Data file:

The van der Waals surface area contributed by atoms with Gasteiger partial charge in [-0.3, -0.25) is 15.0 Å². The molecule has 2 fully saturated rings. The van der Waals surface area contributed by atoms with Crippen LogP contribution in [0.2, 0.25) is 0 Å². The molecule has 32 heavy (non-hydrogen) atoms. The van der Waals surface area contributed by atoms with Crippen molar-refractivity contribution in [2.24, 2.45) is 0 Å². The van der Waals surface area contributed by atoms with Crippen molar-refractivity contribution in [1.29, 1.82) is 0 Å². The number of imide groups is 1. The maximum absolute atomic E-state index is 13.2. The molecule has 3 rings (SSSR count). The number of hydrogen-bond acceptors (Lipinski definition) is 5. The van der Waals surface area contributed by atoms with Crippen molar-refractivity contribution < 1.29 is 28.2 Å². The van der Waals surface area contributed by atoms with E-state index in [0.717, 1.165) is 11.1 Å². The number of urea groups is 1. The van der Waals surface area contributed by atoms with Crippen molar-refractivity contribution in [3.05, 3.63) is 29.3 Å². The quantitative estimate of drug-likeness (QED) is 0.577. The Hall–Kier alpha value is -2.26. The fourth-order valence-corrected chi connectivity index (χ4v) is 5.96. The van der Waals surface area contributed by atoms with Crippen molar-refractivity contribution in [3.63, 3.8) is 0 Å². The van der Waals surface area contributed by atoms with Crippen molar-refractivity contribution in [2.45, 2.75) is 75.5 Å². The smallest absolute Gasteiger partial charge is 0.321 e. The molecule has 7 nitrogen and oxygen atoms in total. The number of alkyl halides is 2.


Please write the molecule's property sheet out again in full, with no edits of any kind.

The van der Waals surface area contributed by atoms with Gasteiger partial charge in [-0.3, -0.25) is 15.0 Å². The molecule has 2 fully saturated rings. The van der Waals surface area contributed by atoms with Crippen LogP contribution in [0.2, 0.25) is 0 Å². The molecule has 32 heavy (non-hydrogen) atoms. The van der Waals surface area contributed by atoms with Crippen molar-refractivity contribution in [2.24, 2.45) is 0 Å². The van der Waals surface area contributed by atoms with Crippen molar-refractivity contribution in [1.29, 1.82) is 0 Å². The number of imide groups is 1. The maximum absolute atomic E-state index is 13.2. The molecule has 3 rings (SSSR count). The number of hydrogen-bond acceptors (Lipinski definition) is 5. The van der Waals surface area contributed by atoms with Crippen molar-refractivity contribution < 1.29 is 28.2 Å². The van der Waals surface area contributed by atoms with E-state index in [0.717, 1.165) is 11.1 Å². The number of urea groups is 1. The van der Waals surface area contributed by atoms with Crippen molar-refractivity contribution in [3.05, 3.63) is 29.3 Å². The quantitative estimate of drug-likeness (QED) is 0.577. The Hall–Kier alpha value is -2.26. The fourth-order valence-corrected chi connectivity index (χ4v) is 5.96. The van der Waals surface area contributed by atoms with Crippen molar-refractivity contribution in [3.63, 3.8) is 0 Å². The van der Waals surface area contributed by atoms with Crippen molar-refractivity contribution in [2.45, 2.75) is 75.5 Å². The smallest absolute Gasteiger partial charge is 0.321 e. The molecule has 7 nitrogen and oxygen atoms in total. The number of alkyl halides is 2.